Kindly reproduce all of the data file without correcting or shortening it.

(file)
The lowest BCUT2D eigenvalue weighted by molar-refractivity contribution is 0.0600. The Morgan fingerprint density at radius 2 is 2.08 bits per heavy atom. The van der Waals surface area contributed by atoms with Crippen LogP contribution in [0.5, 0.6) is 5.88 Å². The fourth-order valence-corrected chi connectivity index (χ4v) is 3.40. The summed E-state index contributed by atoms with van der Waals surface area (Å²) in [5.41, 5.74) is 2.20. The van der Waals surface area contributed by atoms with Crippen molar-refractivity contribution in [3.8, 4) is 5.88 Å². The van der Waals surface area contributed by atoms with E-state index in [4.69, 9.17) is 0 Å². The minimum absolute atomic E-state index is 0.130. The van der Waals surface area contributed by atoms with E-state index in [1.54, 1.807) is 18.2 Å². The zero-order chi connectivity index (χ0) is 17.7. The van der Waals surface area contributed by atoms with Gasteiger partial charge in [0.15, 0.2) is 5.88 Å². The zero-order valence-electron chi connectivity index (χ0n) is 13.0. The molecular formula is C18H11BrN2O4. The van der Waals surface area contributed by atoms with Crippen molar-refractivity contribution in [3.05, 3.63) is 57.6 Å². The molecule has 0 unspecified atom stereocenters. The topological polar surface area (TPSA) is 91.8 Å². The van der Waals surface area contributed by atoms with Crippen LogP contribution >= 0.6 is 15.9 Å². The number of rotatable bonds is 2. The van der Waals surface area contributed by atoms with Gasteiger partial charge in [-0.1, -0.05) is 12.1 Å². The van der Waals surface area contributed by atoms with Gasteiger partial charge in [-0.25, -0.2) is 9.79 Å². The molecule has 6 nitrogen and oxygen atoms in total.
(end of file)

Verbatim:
The lowest BCUT2D eigenvalue weighted by molar-refractivity contribution is 0.0600. The Morgan fingerprint density at radius 2 is 2.08 bits per heavy atom. The van der Waals surface area contributed by atoms with Crippen LogP contribution in [0.5, 0.6) is 5.88 Å². The fourth-order valence-corrected chi connectivity index (χ4v) is 3.40. The summed E-state index contributed by atoms with van der Waals surface area (Å²) in [5.41, 5.74) is 2.20. The van der Waals surface area contributed by atoms with Crippen molar-refractivity contribution in [3.8, 4) is 5.88 Å². The van der Waals surface area contributed by atoms with E-state index in [4.69, 9.17) is 0 Å². The minimum absolute atomic E-state index is 0.130. The van der Waals surface area contributed by atoms with E-state index in [1.54, 1.807) is 18.2 Å². The zero-order chi connectivity index (χ0) is 17.7. The van der Waals surface area contributed by atoms with Gasteiger partial charge in [0.15, 0.2) is 5.88 Å². The zero-order valence-electron chi connectivity index (χ0n) is 13.0. The molecular formula is C18H11BrN2O4. The van der Waals surface area contributed by atoms with Crippen molar-refractivity contribution in [3.05, 3.63) is 57.6 Å². The molecule has 0 unspecified atom stereocenters. The topological polar surface area (TPSA) is 91.8 Å². The van der Waals surface area contributed by atoms with Crippen LogP contribution >= 0.6 is 15.9 Å². The number of rotatable bonds is 2. The van der Waals surface area contributed by atoms with Gasteiger partial charge in [-0.1, -0.05) is 12.1 Å². The van der Waals surface area contributed by atoms with Gasteiger partial charge in [-0.25, -0.2) is 9.79 Å². The molecule has 6 nitrogen and oxygen atoms in total.